Written by Bill Bennett, tech journalist

Ransomware is a kind of malware that locks up computer data, then demands a payment to unlock it. While attacks are disruptive and can be expensive to deal with, Network for Learning can help schools reduce the risks.

Often, the first you know that you are dealing with ransomware is when you can’t get hold of a data file. Before long, the attacker will get in touch with a ransom note. Most of the time they want money, but attackers have been known to make other demands.

The advice from security experts is clear: don’t pay the ransom. Many people do pay up and it rarely ends well. There is no guarantee the attacker will return your systems or data to normal, and it may not be the last you hear of them. Once attackers identify targets willing to pay up, they return again and again. If they see you are unwilling to pay, they’ll look elsewhere for their next victim.

Malware and phishing can be the starting point
There are a few ways ransomware can find a route into a system. It could be through viruses and other malicious software, or it could be through phishing. This is where an email arrives that looks like it comes from a trustworthy source and tricks the recipient into handing over a password.

Once criminals find their way into a system, they take control of the data. They might encrypt the data or download a copy and delete the original files. While they are inside the system, they may cause other problems such as taking key services like email offline.

Many ransomware criminals are professionals working for organised crime gangs. In the past, they would look for profitable companies with the means to pay a ransom. More recently they have turned their attention to government organisations.

Last year a ransomware attack affected Waikato DHB for days. It meant postponed hospital surgeries and some patients transferred for treatment elsewhere.

The Waikato attackers caused widespread havoc. Computer systems and phone lines were out of action for days. They deleted important data, including patient notes, staff records and financial information.

How ransomware might affect a school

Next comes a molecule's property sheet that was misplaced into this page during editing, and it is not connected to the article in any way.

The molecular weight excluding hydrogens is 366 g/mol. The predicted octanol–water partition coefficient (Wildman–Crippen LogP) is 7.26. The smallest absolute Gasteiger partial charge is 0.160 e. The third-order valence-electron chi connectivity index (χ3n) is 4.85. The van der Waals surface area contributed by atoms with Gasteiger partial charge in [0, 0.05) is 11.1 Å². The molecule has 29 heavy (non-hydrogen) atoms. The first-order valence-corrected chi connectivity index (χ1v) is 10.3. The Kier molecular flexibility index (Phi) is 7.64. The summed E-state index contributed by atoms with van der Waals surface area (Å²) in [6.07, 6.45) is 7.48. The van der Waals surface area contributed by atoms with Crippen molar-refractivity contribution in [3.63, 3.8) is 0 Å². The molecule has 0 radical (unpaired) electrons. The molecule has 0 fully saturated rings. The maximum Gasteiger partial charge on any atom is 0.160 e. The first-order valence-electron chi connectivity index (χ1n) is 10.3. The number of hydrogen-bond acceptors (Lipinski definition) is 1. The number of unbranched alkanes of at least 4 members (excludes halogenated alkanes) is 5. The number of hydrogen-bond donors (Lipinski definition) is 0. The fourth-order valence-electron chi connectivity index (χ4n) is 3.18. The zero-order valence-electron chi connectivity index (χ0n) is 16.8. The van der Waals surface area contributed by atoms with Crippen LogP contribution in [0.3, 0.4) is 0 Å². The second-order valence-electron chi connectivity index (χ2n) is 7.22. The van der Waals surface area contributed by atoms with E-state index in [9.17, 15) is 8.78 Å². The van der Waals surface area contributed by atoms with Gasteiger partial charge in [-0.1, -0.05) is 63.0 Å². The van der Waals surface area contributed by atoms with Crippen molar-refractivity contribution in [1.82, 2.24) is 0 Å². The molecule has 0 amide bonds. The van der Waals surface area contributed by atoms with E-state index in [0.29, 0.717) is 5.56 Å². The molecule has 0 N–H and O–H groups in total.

An attack on a school might not be the same scale, but the effect would be similar. You can expect to have trouble accessing data, essential services may not work as expected, for example, it may not be possible to send or receive email, and you may find sensitive information is made public.

You can minimise the risk of ransomware by keeping operating system software and applications up to date. The latest versions are the best protection against security risks. Always treat emails and especially attachments with caution. Make sure you were expecting the email and if in doubt speak to your IT team before opening attachments or clicking on links that don’t seem quite right.

Keeping regular back-ups and storing them offline where attackers can’t reach them will help you get everything back to normal after an attack. You may already have the necessary software and hardware in place, if not, your support provider can help with the set-up.

How N4L supports your school
Schools connected to N4L’s managed network have extra protection as part of N4L’s Safe & Secure Internet. This uses DNS Threat Protection; it acts as a filter to block access to malware and known dangerous sites. It includes tools to guard against phishing and other forms of attack.

DNS Threat Protection also stops school staff or students from using virtual private networks to bypass the safeguards and open backdoors into the school system. We also use the technology to block inappropriate content and keep online searches safe. Our recently launched Email Protection offers schools a greater level of protection blocking the more sophisticated threats including ransomware and is fully funded by the MOE read more here.

Combine this with our other security tools, including the firewall and you’ll have made a good start on your ransomware protection. These tools are good, but they won’t eliminate the risk; you’ll need to remain vigilant and make sure everyone on your team is up to date with basic security practices such as using strong passwords and multifactor authentication. Fighting ransomware and other online threats requires a team effort with everyone playing a role.

To check if your school uses N4L’s DNS Threat Protection, contact their Customer Support team at support@n4l.co.nz or contact your N4L Relationship Manager.

 

Bill Bennett is an experienced editor and journalist specialising in technology and business. He has worked for New Zealand and international newspapers including the NZ Herald and The Australian Financial Review. He is also a regular technology commentator on RNZ Nine-to-Noon.